Joud Dahleh, a student at the Ignite Institute in Boone County, told the media on Tuesday in Frankfort that even though she and her peers on the Commissioner’s Student Advisory Council are just students, they care about their education, and they want to stay safe inside their schools.
Dahleh and 29 other students from around the state sit on the council. The group presented their nine ideas on how to make Kentucky’s schools safer.
“This is kind of us trying to make a difference, and we hope it continues,” Dahleh said.
The council started its research last May after the Uvalde, Texas shooting. The goal is to develop policy suggestions for the Kentucky legislature.
Rep. James Tipton (R-Taylorsville) listened to the students’ presentation and said he would take it back to his colleagues in the legislature.
“I’m going to take the recommendations very seriously, and I’m going to share these recommendations with fellow members of the education committee,” said Tipton, who also is the new chair of the House Education committee.
Over the summer, the students started researching before meeting in small groups in August. They compiled a list of recommendations to legislators and education stakeholders that fit three categories: before, during and after a school shooting or other incident.
Their suggestions before an event include:
- Ensure awareness of the STOP tipline, which allows anonymous reporting of potential issues
- Improving the rate of intervention in concerning behaviors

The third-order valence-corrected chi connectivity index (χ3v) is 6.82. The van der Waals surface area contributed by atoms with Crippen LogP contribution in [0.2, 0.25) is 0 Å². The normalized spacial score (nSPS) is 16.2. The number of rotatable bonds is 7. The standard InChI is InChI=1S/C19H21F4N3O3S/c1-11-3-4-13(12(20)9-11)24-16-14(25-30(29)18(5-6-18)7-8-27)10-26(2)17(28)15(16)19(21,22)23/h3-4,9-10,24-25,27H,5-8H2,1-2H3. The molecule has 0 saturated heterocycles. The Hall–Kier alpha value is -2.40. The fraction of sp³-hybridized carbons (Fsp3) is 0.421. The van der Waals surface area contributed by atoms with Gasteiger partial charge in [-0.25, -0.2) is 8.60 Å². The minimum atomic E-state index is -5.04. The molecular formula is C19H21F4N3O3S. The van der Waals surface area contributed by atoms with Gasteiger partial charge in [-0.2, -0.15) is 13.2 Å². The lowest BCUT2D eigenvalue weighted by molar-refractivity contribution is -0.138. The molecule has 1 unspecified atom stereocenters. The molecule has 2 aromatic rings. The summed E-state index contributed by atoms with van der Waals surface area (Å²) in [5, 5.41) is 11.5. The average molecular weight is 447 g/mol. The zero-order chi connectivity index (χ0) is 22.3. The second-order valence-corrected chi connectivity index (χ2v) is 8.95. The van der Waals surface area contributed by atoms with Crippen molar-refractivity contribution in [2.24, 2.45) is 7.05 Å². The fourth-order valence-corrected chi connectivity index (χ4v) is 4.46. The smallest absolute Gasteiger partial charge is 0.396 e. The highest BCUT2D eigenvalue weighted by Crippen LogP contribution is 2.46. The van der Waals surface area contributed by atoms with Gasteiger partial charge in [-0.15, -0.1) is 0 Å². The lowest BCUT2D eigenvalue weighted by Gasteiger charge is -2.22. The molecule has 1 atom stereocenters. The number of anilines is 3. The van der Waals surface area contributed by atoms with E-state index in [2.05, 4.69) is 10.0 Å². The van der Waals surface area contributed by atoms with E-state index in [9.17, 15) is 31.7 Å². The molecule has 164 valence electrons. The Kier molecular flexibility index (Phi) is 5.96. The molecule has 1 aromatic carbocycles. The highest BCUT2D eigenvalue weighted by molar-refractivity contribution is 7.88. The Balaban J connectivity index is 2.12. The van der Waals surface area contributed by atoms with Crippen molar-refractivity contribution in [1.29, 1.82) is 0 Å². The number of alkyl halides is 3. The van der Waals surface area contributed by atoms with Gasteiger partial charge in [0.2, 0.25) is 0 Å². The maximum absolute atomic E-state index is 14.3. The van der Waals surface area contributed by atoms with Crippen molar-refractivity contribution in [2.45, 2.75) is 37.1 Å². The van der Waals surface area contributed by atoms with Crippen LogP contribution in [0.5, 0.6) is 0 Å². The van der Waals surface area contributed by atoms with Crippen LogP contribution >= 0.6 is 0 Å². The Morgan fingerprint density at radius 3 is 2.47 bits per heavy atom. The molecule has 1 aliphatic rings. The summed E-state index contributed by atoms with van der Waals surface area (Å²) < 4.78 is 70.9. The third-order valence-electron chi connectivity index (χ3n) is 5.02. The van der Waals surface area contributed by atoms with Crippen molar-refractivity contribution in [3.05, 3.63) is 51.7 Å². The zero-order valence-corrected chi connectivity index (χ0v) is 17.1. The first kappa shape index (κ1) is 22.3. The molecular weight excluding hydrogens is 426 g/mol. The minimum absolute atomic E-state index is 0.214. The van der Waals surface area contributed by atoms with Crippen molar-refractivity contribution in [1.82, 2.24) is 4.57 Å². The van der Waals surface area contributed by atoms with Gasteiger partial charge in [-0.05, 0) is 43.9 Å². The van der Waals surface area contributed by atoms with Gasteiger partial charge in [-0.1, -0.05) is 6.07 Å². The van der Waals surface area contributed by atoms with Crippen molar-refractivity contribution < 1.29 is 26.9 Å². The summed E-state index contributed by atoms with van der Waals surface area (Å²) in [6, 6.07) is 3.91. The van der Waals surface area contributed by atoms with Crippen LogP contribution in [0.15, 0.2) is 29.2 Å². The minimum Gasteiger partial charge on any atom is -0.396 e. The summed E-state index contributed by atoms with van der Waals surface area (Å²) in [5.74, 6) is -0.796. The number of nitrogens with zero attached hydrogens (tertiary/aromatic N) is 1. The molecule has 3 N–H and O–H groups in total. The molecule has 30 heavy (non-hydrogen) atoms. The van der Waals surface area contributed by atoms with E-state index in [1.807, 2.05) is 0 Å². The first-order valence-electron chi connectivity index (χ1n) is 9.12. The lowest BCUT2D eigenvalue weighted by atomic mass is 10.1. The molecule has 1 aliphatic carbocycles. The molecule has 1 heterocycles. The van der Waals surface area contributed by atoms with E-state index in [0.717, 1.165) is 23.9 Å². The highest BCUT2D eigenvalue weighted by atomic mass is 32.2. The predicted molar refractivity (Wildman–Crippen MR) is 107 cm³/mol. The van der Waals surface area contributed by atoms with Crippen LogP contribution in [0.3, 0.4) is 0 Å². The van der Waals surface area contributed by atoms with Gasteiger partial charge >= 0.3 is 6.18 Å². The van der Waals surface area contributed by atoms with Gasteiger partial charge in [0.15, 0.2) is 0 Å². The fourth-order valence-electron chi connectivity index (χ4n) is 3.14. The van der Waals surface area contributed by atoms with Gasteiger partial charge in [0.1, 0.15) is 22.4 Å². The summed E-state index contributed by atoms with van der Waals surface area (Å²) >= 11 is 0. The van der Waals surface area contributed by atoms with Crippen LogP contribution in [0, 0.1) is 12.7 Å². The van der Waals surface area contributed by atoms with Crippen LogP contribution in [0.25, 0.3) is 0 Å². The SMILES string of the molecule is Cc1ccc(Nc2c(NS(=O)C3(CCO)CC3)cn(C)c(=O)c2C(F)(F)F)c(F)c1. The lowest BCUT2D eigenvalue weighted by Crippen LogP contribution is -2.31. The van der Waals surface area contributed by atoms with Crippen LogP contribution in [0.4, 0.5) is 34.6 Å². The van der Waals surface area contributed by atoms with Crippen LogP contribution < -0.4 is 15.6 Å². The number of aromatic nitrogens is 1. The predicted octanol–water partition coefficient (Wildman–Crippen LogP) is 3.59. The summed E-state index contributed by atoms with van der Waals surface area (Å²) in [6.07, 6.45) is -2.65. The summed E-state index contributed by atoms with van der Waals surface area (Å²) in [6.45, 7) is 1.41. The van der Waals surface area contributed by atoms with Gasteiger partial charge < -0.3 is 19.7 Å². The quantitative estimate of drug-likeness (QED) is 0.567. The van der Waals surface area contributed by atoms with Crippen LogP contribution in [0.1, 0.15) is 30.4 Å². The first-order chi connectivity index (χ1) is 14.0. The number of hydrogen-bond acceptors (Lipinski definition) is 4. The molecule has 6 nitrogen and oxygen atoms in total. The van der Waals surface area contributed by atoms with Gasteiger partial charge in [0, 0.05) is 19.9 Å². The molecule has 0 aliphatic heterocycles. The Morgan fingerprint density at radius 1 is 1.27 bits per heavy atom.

- promoting and supporting gun control legislation that would make it harder for an incident to occur
Here are the students’ suggestions for during an incident:
- Improving the quality of active assailant drills and enforcing existing requirements
- Clear communication to students, staff, and parents about a situation
- Improving training for staff, school resource officers and all first responders.
And here’s what the students would like to see after an incident:
- Provide access to therapy sessions
- Host town hall-style meetings for the community
- Repair and rebuild the school building
Dahleh said she’s more focused on her school work, but she and her peers have conversations with teachers and classmates about what would happen in a school shooting.
“My school is mostly glass, so we do look around sometimes and just wonder how safe you would be if that were to occur,” Dahleh said. “So this isn’t on our minds every second of the day, but it is something we talk about.”